At Kingswood College Junior, our curriculum emphasises four distinct areas.
Firstly, there is a focus on building each child’s self-esteem. A culture of caring is very evident where pupils are listened to and taken seriously. Encouragement and confidence building are an integral part of school life.
Secondly, life-skills training is highlighted. Curricular courses in public speaking, sexuality education, information technology skills, food technology, design technology, entrepreneurship and leadership are undertaken. Exposure to lifetime sports such as sailing, golf and squash, and a variety of voluntary club activities provide a wide range of experiences to complement the academic emphasis. The junior years are an extremely influential stage during which pupils are keen to experiment. It is therefore an ideal time to introduce courses in self-assessment, goal-setting and forward planning.
Learning-how-to-learn is the third area of emphasis. Techniques such as brainstorming and mind mapping are taught and exercised. Creative problem solving and lateral thinking, as well as listening skills, form part of the programme. It is recognised at Kingswood Junior that learning is a life-long activity and the skills for resource-based learning and co-operative learning are applied. The ability to access information, analyse it, extract relevant material and apply it, is seen as a fundamental life skill.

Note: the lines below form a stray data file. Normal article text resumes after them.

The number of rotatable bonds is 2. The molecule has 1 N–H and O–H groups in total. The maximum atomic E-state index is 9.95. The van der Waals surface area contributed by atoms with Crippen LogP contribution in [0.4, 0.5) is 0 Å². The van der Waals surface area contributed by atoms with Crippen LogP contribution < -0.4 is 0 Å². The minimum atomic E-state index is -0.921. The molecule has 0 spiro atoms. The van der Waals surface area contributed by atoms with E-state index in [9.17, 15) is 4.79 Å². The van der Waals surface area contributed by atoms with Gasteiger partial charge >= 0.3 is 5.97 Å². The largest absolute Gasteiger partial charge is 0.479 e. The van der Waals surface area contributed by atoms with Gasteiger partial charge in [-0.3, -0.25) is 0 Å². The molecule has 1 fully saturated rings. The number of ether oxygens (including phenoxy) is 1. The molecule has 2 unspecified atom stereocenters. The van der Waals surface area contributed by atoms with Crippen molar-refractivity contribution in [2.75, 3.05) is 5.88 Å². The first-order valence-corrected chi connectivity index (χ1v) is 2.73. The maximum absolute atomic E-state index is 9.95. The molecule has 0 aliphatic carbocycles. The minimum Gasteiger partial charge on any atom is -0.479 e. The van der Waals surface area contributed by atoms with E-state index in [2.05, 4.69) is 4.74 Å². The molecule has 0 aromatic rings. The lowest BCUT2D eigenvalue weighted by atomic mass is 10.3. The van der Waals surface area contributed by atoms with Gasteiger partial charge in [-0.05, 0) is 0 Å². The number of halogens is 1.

The fourth area of prominence is the core academic programme, which includes physical and religious education, music, drama and art.
At Kingswood College Junior the formal classroom is seen as a base from which children can explore their wider environment in a number of settings. To this end, a vigorous environmental and outdoor education programme exists, with tours, field studies and excursions undertaken on a termly basis.
Good manners, smartness and consideration for others are basic values instilled at Kingswood Junior. A common sense approach to discipline produces young people who do not associate school authority with intimidation and oppression. The happy atmosphere of the school fosters in the children a friendly relationship with adults and with one another. Each child is encouraged to develop his or her individuality whilst recognising that personal freedom also involves responsibility to others.